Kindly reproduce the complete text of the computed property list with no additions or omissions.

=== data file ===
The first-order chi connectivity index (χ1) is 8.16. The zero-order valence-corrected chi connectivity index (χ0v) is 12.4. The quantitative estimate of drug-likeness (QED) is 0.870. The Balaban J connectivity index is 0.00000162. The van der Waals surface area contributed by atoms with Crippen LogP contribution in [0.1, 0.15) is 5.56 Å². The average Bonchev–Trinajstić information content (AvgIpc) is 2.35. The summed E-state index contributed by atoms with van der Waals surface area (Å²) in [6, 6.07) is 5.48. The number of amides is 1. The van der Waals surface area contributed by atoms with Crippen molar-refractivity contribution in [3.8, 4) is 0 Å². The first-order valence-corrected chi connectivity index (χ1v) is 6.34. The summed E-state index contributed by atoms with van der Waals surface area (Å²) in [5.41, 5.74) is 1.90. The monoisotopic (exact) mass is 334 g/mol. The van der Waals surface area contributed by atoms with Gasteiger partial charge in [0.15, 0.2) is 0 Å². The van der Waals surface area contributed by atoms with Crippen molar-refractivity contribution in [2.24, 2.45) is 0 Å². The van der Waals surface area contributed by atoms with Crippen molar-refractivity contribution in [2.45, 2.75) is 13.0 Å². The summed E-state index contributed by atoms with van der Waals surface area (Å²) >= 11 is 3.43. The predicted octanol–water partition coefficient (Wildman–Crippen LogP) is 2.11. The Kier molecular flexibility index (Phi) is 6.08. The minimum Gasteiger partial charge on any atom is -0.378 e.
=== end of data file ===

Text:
The first-order chi connectivity index (χ1) is 8.16. The zero-order valence-corrected chi connectivity index (χ0v) is 12.4. The quantitative estimate of drug-likeness (QED) is 0.870. The Balaban J connectivity index is 0.00000162. The van der Waals surface area contributed by atoms with Crippen LogP contribution in [0.1, 0.15) is 5.56 Å². The average Bonchev–Trinajstić information content (AvgIpc) is 2.35. The summed E-state index contributed by atoms with van der Waals surface area (Å²) in [6, 6.07) is 5.48. The number of amides is 1. The van der Waals surface area contributed by atoms with Crippen molar-refractivity contribution in [3.8, 4) is 0 Å². The first-order valence-corrected chi connectivity index (χ1v) is 6.34. The summed E-state index contributed by atoms with van der Waals surface area (Å²) in [5.41, 5.74) is 1.90. The monoisotopic (exact) mass is 334 g/mol. The van der Waals surface area contributed by atoms with Gasteiger partial charge in [0.15, 0.2) is 0 Å². The van der Waals surface area contributed by atoms with Crippen molar-refractivity contribution in [2.24, 2.45) is 0 Å². The van der Waals surface area contributed by atoms with Crippen molar-refractivity contribution in [2.45, 2.75) is 13.0 Å². The summed E-state index contributed by atoms with van der Waals surface area (Å²) >= 11 is 3.43. The predicted octanol–water partition coefficient (Wildman–Crippen LogP) is 2.11. The Kier molecular flexibility index (Phi) is 6.08. The minimum Gasteiger partial charge on any atom is -0.378 e.